All horses are at risk for developing tetanus, a potentially fatal bacterial disease caused by Clostridium tetani. Present in the intestinal tract and feces of horses, other animals and humans, the bacteria can be abundant in the soil. Bacterial spores can survive in the environment for years, creating a constant risk for horses and people.
TRANSMISSION: Invasion of the bacteria through puncture wounds, open lacerations, exposed tissues or surgical incisions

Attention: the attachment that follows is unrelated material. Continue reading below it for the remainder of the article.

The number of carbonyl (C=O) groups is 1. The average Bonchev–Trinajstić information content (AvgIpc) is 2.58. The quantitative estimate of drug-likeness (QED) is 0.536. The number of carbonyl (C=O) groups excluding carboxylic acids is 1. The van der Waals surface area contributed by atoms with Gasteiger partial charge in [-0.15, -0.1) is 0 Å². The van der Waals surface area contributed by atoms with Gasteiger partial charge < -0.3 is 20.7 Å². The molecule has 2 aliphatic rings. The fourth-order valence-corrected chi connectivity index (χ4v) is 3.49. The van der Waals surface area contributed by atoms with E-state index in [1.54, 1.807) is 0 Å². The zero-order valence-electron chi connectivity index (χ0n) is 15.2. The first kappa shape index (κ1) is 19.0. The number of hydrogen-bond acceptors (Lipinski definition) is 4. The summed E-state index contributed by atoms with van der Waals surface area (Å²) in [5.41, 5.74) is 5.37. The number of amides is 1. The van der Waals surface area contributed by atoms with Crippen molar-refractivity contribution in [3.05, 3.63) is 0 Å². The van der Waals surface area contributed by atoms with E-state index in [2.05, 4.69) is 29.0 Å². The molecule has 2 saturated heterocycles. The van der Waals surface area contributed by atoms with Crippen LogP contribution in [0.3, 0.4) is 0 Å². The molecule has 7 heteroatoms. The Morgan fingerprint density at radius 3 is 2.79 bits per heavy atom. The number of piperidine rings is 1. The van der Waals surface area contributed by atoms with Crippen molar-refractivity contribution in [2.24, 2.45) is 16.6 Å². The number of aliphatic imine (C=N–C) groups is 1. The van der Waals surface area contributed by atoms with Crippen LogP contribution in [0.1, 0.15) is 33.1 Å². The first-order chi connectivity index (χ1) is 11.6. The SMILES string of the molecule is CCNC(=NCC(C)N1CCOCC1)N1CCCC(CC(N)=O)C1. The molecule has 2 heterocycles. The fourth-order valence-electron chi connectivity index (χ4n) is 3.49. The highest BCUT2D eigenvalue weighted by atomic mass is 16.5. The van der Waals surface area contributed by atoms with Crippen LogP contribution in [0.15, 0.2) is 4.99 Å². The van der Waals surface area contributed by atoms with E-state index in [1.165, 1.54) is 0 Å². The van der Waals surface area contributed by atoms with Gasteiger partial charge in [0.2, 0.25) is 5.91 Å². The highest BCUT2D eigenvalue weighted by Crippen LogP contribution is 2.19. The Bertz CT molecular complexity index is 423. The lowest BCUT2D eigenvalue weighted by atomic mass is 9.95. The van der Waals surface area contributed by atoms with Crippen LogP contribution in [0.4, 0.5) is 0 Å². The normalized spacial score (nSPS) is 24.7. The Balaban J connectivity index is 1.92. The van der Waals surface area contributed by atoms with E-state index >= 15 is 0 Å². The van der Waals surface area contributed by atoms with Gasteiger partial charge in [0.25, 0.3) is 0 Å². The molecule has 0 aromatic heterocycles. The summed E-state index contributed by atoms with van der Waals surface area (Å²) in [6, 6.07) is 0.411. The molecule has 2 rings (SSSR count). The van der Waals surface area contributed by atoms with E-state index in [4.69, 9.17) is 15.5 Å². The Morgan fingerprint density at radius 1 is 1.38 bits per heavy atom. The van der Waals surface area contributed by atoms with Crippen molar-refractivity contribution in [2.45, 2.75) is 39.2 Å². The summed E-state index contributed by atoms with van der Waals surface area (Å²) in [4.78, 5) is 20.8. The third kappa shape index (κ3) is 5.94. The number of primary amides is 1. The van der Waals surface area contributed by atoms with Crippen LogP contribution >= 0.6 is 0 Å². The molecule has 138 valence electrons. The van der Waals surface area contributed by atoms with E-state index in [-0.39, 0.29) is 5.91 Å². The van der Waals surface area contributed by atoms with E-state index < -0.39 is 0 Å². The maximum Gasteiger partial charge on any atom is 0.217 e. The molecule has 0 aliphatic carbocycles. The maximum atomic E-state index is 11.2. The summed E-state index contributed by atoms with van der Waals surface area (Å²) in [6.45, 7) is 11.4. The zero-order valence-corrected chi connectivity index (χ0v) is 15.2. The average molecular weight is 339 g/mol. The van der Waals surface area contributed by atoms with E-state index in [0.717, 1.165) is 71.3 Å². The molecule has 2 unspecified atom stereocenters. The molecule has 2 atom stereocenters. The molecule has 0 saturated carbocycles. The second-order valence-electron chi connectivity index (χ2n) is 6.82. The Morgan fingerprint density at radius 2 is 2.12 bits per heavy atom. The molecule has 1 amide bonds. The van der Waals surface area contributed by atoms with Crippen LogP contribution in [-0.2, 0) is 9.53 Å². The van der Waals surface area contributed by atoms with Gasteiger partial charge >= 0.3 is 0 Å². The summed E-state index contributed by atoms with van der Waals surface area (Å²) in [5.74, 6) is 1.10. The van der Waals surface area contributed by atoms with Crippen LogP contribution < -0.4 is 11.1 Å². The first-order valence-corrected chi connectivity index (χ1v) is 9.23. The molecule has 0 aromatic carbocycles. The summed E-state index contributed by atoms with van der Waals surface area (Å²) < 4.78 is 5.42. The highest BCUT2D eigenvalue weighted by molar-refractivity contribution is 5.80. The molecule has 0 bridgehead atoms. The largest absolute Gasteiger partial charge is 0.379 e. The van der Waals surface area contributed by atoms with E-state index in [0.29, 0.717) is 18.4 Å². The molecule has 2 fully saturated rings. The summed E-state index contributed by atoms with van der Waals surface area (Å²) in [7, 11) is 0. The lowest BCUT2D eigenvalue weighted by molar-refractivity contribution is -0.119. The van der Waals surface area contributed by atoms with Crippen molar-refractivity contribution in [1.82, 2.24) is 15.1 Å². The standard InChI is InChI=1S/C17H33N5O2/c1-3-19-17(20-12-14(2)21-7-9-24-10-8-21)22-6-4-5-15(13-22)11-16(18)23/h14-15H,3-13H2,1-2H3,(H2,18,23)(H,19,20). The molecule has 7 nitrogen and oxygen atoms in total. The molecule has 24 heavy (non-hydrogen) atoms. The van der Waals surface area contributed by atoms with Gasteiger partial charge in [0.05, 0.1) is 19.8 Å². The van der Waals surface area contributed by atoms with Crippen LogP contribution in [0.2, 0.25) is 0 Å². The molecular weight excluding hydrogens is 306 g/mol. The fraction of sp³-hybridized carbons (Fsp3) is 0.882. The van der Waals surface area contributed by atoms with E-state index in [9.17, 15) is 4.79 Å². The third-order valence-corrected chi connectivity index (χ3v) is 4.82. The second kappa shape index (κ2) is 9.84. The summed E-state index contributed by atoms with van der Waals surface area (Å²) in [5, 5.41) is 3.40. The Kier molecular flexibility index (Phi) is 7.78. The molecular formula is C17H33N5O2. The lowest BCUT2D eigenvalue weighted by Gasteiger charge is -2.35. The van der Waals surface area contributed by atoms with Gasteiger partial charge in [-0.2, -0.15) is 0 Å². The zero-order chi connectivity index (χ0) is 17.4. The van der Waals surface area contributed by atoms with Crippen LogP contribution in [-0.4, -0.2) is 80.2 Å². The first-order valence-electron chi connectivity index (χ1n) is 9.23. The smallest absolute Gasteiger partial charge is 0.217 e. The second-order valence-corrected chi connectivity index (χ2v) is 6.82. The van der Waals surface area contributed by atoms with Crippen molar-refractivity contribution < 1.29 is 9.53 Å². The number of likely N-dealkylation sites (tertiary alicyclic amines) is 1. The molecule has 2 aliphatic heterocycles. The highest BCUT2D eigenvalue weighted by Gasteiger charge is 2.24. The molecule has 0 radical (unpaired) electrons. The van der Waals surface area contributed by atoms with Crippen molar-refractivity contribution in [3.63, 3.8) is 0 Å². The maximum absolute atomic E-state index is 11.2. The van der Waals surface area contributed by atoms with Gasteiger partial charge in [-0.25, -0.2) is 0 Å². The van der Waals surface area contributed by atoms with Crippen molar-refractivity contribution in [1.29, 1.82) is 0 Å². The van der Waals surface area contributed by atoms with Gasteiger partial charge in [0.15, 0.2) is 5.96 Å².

CLINICAL SIGNS: Begins with hyperresponsiveness to noise or movement and progresses to a horse having erect ears; third eyelid prolapse; flared nostrils; elevated head; stiff, erect tail; and a stiff-legged gait. It progresses further to muscle spasms, convulsions and death by asphyxia.
FATALITY: 50% to 75%1
PREVENTION: Initial vaccination series with CORE EQ INNOVATORTM followed by annual spring revaccination
1 MacKay R. Tetanus. In: Sellon DC, Long M, eds. Equine Infectious Diseases 2nd ed. St. Louis, MO: Saunders Elsevier 2007:368-372.